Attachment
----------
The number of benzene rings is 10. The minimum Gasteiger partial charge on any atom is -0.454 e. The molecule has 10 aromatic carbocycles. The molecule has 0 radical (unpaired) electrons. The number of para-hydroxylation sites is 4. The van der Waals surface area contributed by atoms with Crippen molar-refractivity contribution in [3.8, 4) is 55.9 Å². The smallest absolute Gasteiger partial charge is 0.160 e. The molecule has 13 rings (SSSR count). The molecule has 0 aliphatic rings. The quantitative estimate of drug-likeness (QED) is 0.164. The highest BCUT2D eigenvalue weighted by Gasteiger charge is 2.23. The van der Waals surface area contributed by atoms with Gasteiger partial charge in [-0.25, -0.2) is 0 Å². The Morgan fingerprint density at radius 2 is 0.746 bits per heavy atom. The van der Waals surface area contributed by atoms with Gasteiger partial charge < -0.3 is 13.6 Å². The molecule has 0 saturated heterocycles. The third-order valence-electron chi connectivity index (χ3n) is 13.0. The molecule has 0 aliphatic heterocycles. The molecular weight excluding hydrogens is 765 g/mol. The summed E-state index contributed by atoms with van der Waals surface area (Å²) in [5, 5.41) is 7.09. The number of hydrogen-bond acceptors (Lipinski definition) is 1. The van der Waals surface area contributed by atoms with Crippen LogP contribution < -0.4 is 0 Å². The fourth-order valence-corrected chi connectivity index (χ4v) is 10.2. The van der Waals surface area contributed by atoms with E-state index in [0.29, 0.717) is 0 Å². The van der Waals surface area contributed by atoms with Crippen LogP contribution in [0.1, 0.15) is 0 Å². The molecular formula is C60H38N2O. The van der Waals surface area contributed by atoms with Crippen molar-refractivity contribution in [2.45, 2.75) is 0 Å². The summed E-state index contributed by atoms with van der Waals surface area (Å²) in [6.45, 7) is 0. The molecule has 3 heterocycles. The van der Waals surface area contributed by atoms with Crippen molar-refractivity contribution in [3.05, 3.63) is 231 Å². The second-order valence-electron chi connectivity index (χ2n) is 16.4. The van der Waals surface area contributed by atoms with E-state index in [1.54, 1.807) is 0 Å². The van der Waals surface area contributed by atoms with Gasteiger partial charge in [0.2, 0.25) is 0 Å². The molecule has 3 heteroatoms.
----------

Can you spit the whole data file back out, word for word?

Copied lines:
The number of benzene rings is 10. The minimum Gasteiger partial charge on any atom is -0.454 e. The molecule has 10 aromatic carbocycles. The molecule has 0 radical (unpaired) electrons. The number of para-hydroxylation sites is 4. The van der Waals surface area contributed by atoms with Crippen molar-refractivity contribution in [3.8, 4) is 55.9 Å². The smallest absolute Gasteiger partial charge is 0.160 e. The molecule has 13 rings (SSSR count). The molecule has 0 aliphatic rings. The quantitative estimate of drug-likeness (QED) is 0.164. The highest BCUT2D eigenvalue weighted by Gasteiger charge is 2.23. The van der Waals surface area contributed by atoms with Gasteiger partial charge in [-0.25, -0.2) is 0 Å². The Morgan fingerprint density at radius 2 is 0.746 bits per heavy atom. The van der Waals surface area contributed by atoms with Gasteiger partial charge < -0.3 is 13.6 Å². The molecule has 0 saturated heterocycles. The third-order valence-electron chi connectivity index (χ3n) is 13.0. The molecule has 0 aliphatic heterocycles. The molecular weight excluding hydrogens is 765 g/mol. The summed E-state index contributed by atoms with van der Waals surface area (Å²) in [5, 5.41) is 7.09. The number of hydrogen-bond acceptors (Lipinski definition) is 1. The van der Waals surface area contributed by atoms with Crippen LogP contribution < -0.4 is 0 Å². The fourth-order valence-corrected chi connectivity index (χ4v) is 10.2. The van der Waals surface area contributed by atoms with E-state index in [0.29, 0.717) is 0 Å². The van der Waals surface area contributed by atoms with Crippen LogP contribution in [0.1, 0.15) is 0 Å². The molecular formula is C60H38N2O. The van der Waals surface area contributed by atoms with Crippen molar-refractivity contribution in [2.45, 2.75) is 0 Å². The summed E-state index contributed by atoms with van der Waals surface area (Å²) in [6.45, 7) is 0. The molecule has 3 heterocycles. The van der Waals surface area contributed by atoms with Crippen molar-refractivity contribution in [3.05, 3.63) is 231 Å². The second-order valence-electron chi connectivity index (χ2n) is 16.4. The van der Waals surface area contributed by atoms with E-state index in [1.54, 1.807) is 0 Å². The van der Waals surface area contributed by atoms with Gasteiger partial charge in [0.2, 0.25) is 0 Å². The molecule has 3 heteroatoms.